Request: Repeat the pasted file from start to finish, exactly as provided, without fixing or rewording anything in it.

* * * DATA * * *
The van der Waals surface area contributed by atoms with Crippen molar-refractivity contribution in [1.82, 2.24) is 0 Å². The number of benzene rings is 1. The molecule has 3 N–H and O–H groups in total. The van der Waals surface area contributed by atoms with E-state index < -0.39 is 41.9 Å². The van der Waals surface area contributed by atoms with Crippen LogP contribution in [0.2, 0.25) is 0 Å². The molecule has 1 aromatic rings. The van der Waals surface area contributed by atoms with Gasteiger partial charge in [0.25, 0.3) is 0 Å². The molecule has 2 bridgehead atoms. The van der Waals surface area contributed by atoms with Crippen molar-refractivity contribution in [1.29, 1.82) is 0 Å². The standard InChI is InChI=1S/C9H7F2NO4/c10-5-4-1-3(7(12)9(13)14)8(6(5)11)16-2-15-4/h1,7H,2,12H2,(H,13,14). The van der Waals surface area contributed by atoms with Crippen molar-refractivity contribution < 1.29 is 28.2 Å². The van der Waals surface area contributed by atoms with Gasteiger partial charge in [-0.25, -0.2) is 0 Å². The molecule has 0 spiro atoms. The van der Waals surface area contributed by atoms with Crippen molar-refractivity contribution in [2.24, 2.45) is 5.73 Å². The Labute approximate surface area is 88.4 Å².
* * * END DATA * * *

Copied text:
The van der Waals surface area contributed by atoms with Crippen molar-refractivity contribution in [1.82, 2.24) is 0 Å². The number of benzene rings is 1. The molecule has 3 N–H and O–H groups in total. The van der Waals surface area contributed by atoms with E-state index < -0.39 is 41.9 Å². The van der Waals surface area contributed by atoms with Crippen LogP contribution in [0.2, 0.25) is 0 Å². The molecule has 1 aromatic rings. The van der Waals surface area contributed by atoms with Gasteiger partial charge in [0.25, 0.3) is 0 Å². The molecule has 2 bridgehead atoms. The van der Waals surface area contributed by atoms with Crippen molar-refractivity contribution in [1.29, 1.82) is 0 Å². The standard InChI is InChI=1S/C9H7F2NO4/c10-5-4-1-3(7(12)9(13)14)8(6(5)11)16-2-15-4/h1,7H,2,12H2,(H,13,14). The van der Waals surface area contributed by atoms with Crippen molar-refractivity contribution < 1.29 is 28.2 Å². The van der Waals surface area contributed by atoms with Gasteiger partial charge in [-0.25, -0.2) is 0 Å². The molecule has 0 spiro atoms. The van der Waals surface area contributed by atoms with Crippen molar-refractivity contribution in [2.24, 2.45) is 5.73 Å². The Labute approximate surface area is 88.4 Å².